That traditional 9 to 5 office job has been slowly changing over the past several years, as the modern workforce looks for new ways to achieve that coveted work-life balance. Freelancing and contract services offer an ideal solution for those who are looking for a source of income that offers freedom and mobility.
5 reasons why .IO is a powerful domain choice
It’s rare now to come across someone who has not at least heard of the .IO domain name—the extension that originally served as a ccTLD for the British Indian Ocean Territory took off several years ago among web innovators and remains a popular domain choice for startups and tech companies.
If you’re considering registering your own .IO domain name, but still have some hesitations, check out this list of reasons why .IO could be an excellent domain choice for building your web presence.
How to set up a branded short URL with Buffer
If you use Buffer to schedule your social media posts, you’ve probably noticed that the URLs that you share are shortened to something like “buff.er/tktk” or “bit.ly/tktk.” Have you ever wondered if you could have your very own shortened URL that uses your personal or business brand name? Well, it’s something that you can easily set up to use in your branding efforts on social media. We’ve created a simple guide to help you setup your own custom short URL on Buffer.
How to register an emoji URL
A few weeks ago, I wrote an article about emoji domains and why they’re not as popular as you’d think. And while I still wouldn’t recommend running off and converting all of your primary URLs to emoji versions, let’s face it—having an emoji URL is pretty sweet. They can be a great “vanity” domain, so to speak, that can redirect to your main website or forward to a Twitter or Instagram account.
However, emoji domains can be tricky to register successfully if you aren’t sure what you’re doing. Take a look at this step-by-step tutorial to learn how you can get your own emoji URL.
If you’re in one of the Five Boroughs, the day has finally come. Starting today you can register your very own .NYC domain name, whether it’s for personal use, a business, or an organization. It’s your opportunity to show the online world that you’re a proud New Yorker.
As part of today’s .NYC launch, we’re joining up with Neustar (the .NYC registry) to sponsor a Name.com/.NYC-themed cab that will be giving complimentary rides throughout Queens. Name.com’s Jared Ewy will be there too, helping people register .NYC domain names and promoting all sorts of .NYC goodness.
As many of you may know, we were acquired by Demand Media back in January 2013. This was exciting for us (and you!) because it meant we received access to a plethora of new resources to grow and make the awesome Name.com experience even more, well, awesome! On Friday, after several months of hard work, our time at Demand Media ended and we officially spun off to join a newly formed company called Rightside.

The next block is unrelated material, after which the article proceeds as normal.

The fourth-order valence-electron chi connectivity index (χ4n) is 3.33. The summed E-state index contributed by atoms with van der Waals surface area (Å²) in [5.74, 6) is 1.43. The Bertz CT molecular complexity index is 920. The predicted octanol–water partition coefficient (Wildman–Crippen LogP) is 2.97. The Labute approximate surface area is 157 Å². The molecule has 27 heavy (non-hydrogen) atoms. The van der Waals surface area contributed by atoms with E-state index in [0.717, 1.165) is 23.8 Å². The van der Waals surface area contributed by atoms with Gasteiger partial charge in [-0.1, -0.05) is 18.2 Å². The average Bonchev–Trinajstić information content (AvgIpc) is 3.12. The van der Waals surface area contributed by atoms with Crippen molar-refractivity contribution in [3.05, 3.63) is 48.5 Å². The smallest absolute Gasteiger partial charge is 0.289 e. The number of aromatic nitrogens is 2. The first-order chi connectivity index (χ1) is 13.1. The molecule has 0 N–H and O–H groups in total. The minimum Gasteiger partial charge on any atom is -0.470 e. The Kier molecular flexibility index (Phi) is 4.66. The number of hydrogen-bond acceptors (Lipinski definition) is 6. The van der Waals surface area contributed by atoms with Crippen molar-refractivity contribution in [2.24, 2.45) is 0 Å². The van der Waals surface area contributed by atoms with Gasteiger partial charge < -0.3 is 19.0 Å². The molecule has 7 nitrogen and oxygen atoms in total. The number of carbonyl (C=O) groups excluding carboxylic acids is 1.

Many years ago the World Wide Web made a promise. It told people that they could build their own website and it would look sleek and pretty. Many websites were made, but many people were disappointed. Many websites have been abandoned, fading away as low-price, low-quality promises on the lonely outskirts of the Internet.
But today, we are here to fulfill that promise. Today … we introduce Name.com’s website builder.
Right now, during the intensity (insanity?) of a midterm election, .DEMOCRAT domain names are only $24.99.
The easy sell here is that with $7 billion spent during the 2012 Presidential cycle, then what’s $24.99 for a .DEMOCRAT domain? But the truth is that only a very small percentage of candidates have even a thousand bucks—let alone a BILLION—to spend on their campaigns, so before you drop a single dime, make sure you’ve got the right domain and the right website.
Every now and then we shut down the Name.com office for a few hours and gather everyone together for some wholesome team-building exercises (in other words, we act goofy and have some beers). Last Friday was one of those days, as we divided into teams for a scavenger hunt that took us (err … most of us) all over Denver.
As of Jan. 1, the contact information for domain name registrations has to be verified (it’s a new ICANN requirement). The verification process is extremely simple: when you register a domain, you can choose to receive a verification code either over the phone or via email. You’ll then use that code at Name.com to complete the verification.
It’s a one-time verification, so you won’t have to do it again unless you change your contact info. Here’s a video tutorial that details the verification process: